From mountains to monkeys, South Africa is a wildly adventurous honeymoon destination.

Giraffes at sunset on Naval Hill, Bloemfontein South Africa by Hein Von Hörsten


From mountains and beaches to monkeys, South Africa is a wildly adventurous honeymoon destination rich in bio-diversity. The Big 5 (lion, leopard, elephant, buffalo and rhino), as well as whales, seals, white sharks and bird colonies, are in abundance.

For warmer weather in spring and summer, go between August and February. Catch the fall colors at the vineyards in March and April. You can do the most wildlife-watching in the winter (June to September) when vegetation is less dense.

Cape Town is by far the friendliest city in South Africa, a country that legally recognizes same-sex marriage.

The Westin Grand Cape Town Arabella Quays is a beaut of a hotel with all the amenities you could want in a Westin and in a gorgeous setting, to boot. Located at the historic Victoria & Alfred Waterfront and a stone’s throw of Cape Town’s vibrant hub of restaurants, bars, nightlife, monuments, museums, shops and the central business district.  

A family-owned vineyard, Klein Zalze is situated in the heart of the Cape winelands, near Stellenbosch, and offers oenophiles a lush setting to celebrate their recent nuptials. Wake up to vistas of the expansive vineyard, tour the wine cellar and taste the family’s vino, and dine at the property’s Terroir restaurant, which focuses on French cooking techniques. Want to tie the knot in Cape winelands? The hotel also contracts with a local wedding planner.  

You’ll feel like royalty at Arrabella Western Cape Hotel & Spa. A 20-minute drive from the whale watchers haven of Hermanus, this luxury resort boasts an award-winning 18-hole championship golf course, a host of dining and entertainment options and a superior spa that combines combines traditional and modern therapies. Bonus: All the facilities (think heated indoor hydropool, heated outdoor lappool, tipedarium, sauna, steam room and fitness center) are available to hotel guests.  

In Cape Town:

  • Tank for mind-blowing sushi.
  • Den Anker for mussels and fries by the waterfront.
  • Belthazer, a waterfront eatery that boasts the largest wine bar in the world, along with some of the best beef in Cape Town.

In Stellenbosch:

  • Head to Terroir Restaurant at Klein Zalze for truly amazing food, wine and ambience … a foodie’s dream come true.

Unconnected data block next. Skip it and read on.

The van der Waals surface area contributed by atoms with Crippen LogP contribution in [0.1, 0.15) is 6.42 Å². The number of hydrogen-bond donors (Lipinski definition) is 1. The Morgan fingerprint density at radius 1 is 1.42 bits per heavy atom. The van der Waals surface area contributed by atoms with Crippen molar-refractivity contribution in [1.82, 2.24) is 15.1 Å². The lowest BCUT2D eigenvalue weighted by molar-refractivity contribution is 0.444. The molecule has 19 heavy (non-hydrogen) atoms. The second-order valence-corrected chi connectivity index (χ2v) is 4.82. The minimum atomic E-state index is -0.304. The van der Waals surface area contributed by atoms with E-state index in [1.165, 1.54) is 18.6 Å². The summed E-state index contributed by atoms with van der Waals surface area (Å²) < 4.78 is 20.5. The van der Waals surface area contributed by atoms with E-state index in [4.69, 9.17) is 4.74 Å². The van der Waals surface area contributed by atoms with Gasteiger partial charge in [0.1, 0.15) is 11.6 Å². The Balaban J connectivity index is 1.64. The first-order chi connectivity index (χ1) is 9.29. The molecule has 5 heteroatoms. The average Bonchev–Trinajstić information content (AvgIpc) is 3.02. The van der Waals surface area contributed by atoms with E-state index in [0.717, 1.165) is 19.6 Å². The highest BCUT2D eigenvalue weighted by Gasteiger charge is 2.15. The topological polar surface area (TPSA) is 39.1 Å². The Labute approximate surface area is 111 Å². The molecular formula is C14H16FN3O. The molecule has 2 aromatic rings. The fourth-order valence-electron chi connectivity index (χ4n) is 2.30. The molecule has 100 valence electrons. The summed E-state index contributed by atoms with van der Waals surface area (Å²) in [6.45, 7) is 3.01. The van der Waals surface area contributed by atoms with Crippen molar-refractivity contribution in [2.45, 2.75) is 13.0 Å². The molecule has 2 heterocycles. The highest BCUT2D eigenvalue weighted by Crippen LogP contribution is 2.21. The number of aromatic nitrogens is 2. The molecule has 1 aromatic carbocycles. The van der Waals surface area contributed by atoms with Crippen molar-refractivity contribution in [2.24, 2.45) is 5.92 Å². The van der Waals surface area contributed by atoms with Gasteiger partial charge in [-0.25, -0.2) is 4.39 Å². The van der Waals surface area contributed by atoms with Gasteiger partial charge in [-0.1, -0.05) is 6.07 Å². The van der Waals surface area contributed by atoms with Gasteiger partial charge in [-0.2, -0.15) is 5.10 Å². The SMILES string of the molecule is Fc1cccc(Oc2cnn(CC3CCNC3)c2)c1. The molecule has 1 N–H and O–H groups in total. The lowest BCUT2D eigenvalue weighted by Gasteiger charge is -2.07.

• Got another night to spend in Stellenbosch? Dine at Apprentice Restaurant at the Institute of Culinary Arts, and taste the skills of third year culinary students.
  • For lunch or dinner, spend some time at Fairview Wine Estate for deliciously fresh fare and innovative wine for the discerning palate. This primo winery is situated on a farm on the Southwest-facing slopes of Paarl Mountain.

False Bay Coast, South Africa by Hein Von Hörste

In and Around Cape Town:

Safaris. The choices are almost endless for safaris, from the Big 5 to channeling your inner Sigourney Weaver for gorilla watching to turtle safaris to night-time safaris. You can go by Jeep, walking, cycling and even canoeing. Your lodge provides your rangers and guides, but for an overlook of safari operators, visit Cape Town Safaris.

Victoria and Alfred Waterfront. Nestled between Robben Island and Table Mountain in the heart of Cape Town’s working harbour is V&A Waterfront. Indulge your shopping bug here (there are more than 400 stores to choose from). For a quick bite in between maxing out your credit card, head to Paulaner Bräuhaus for German-style fare in a relaxed atmosphere. Later, up the romance factor at Signal, an upscale gourmet restaurant that celebrates the Cape’s heritage with locally sourced ingredients.

Robben Island. History and honeymoons really can get along! Archive buffs will love this educational stop on the itinerary. From the 17th to the 20th centuries, Robben Island once was a place of banishment, isolation and imprisonment. Today it is a World Heritage Site offering interesting exhibitions, a museum, tour opportunities and a complex, sensitive eco-system.

Table Mountain. Hike it or see it by tram. Once you rise to the top, prepare to be swept away by the gorgeous vistas. View site.

Boulders Beach. Short but regal, the African penguins are vulnerable and protected. Wooden walkways allow visitors to view the black-and-white penguins (called jackasses because of their donkey-like braying) in their natural habitat. At the end of the walkway, you’ll find Roxy Beach, a hot spot for whale-watching.

Adventure, outdoor activities, well-made vino and gourmet cuisine, beach and water sports

At least seven days, but you could easily tour the Western Cape for two weeks, if you’ve got the time and money.

Driving is on the other side of the road, but a must for exploring this beautiful region!